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Old 04-21-2010, 03:05 AM   #29
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I suspect the aircraft manufacturers learned it would be cheaper to build runways that would rotate to align with the wind...
Yeah, It's called an aircraft carrier. Thanks, but I'll do it the old fashioned way - on the ground, even if it is a cross wind.
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Old 04-21-2010, 03:24 AM   #30
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I know it's not nearly this bad in San Diego - but it feels like it from inside the aircraft. Once you drop over the mountains, you descend between the high rises on either side. The car rentals used to be at the bottom of the mountain (may still be), just across a field from the numbers. After renting a car there one time, I walked out the door and nearly hit the deck as a plane seemed to come out of nowhere right overhead. Should have known because I'm sure our plane scared someone in the same parking lot an hour before.

Back to cross-wind landings, no matter how scary they look in the videos - they are worse from inside the cockpit. Going sideways down the runway, knowing that you have to touch down and end up going straight (all while carrying quite a bit of power to keep from being blown sideways off the runway) is a lot to handle. I can't imagine doing it in a jet powered aircraft because the lag time between throttle and power is significant, unlike in a piston powered aircraft.
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Old 04-21-2010, 12:18 PM   #31
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Koolau,
While jets take longer to spool up, they spool down much faster. i.e. when you pull the throttles back the thrust is gone. Now on some turbo props there is another potential problem. One I flew took the pitch out of the prop when you pushed the throttles forward, when the rpm came up to speed it put the pitch back in. The results was a loss of thrust when you pushed the throttles forward. There was a lever to set rpm at 98 to 100% on landing and that prevented it close to the ground.
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Old 04-21-2010, 03:13 PM   #32
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There was a lever to set rpm at 98 to 100% on landing and that prevented it close to the ground.
Pucker time if you ever forget to set it and then need the power! Kind of like the time I was going to shoot a touch and go into a much shorter field than I was used to - with trees at the end. Went in with 40 deg flaps - then forgot to put 'em back up to 20 for climb out. "What the heqq is wrong with this thing? Here come the trees and I'm 10 feet off the ground and can't climb!" Figured it out in the time it takes to tell it, but couldn't try it again that day. Knees were too watery to work the rudder pedals correctly. The site picture of those trees coming up is still with me 40 years later. Can you spell "checklist" Koolau? Some lessons are hard.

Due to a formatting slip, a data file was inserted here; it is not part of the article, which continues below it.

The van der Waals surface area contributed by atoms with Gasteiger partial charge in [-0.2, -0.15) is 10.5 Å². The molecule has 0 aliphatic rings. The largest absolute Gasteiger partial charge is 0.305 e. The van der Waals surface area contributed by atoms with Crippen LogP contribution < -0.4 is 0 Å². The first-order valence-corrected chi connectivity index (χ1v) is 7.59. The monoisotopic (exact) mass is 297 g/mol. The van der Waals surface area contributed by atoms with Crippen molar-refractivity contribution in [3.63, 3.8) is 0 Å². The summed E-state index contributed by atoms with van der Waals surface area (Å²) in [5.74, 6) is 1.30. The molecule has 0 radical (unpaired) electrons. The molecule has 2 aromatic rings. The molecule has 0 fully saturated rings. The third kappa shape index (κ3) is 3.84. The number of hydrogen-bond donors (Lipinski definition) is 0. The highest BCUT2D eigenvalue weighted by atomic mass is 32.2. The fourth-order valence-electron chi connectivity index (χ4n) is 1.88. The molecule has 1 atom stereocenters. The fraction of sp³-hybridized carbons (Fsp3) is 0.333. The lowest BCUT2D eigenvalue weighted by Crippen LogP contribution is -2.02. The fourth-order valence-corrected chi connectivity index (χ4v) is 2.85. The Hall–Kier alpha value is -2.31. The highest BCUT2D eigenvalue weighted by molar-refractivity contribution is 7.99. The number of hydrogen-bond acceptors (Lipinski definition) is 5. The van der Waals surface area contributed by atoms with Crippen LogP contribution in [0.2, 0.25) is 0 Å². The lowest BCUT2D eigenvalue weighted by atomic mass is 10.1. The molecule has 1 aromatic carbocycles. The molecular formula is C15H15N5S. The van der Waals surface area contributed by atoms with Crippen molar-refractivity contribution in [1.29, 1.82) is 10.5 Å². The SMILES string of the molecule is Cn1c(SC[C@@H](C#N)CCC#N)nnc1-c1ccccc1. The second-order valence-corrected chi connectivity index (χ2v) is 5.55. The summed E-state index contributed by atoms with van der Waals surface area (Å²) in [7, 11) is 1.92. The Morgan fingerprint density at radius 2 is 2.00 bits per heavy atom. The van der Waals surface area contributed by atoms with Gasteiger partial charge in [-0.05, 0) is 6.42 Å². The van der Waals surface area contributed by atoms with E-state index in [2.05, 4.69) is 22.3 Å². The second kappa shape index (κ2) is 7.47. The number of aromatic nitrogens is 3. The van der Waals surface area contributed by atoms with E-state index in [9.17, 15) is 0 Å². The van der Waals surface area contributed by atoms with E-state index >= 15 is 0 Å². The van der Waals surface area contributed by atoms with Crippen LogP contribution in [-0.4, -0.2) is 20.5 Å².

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Old 04-21-2010, 03:34 PM   #33
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For those who want to get (too) close to a jumbo jet going about 180 mph, of course there is world-renowned Maho Beach in Saint Maarten:

Duck and cover:




Sandblasting action:
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Old 04-21-2010, 04:26 PM   #34
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For those who want to get (too) close to a jumbo jet going about 180 mph, of course there is world-renowned Maho Beach in Saint Maarten:
Is that fence between the beach and the runway frangible?
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Old 04-21-2010, 05:26 PM   #35
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What's even scarier is watching an aircraft being pushed off of final to the runway, so they end up more or less lined up with a parallel taxiway. I'd imagine it's probably even more disconcerting for the pilots taxiing out on that same taxiway.
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Old 04-21-2010, 05:43 PM   #36
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Is that fence between the beach and the runway frangible?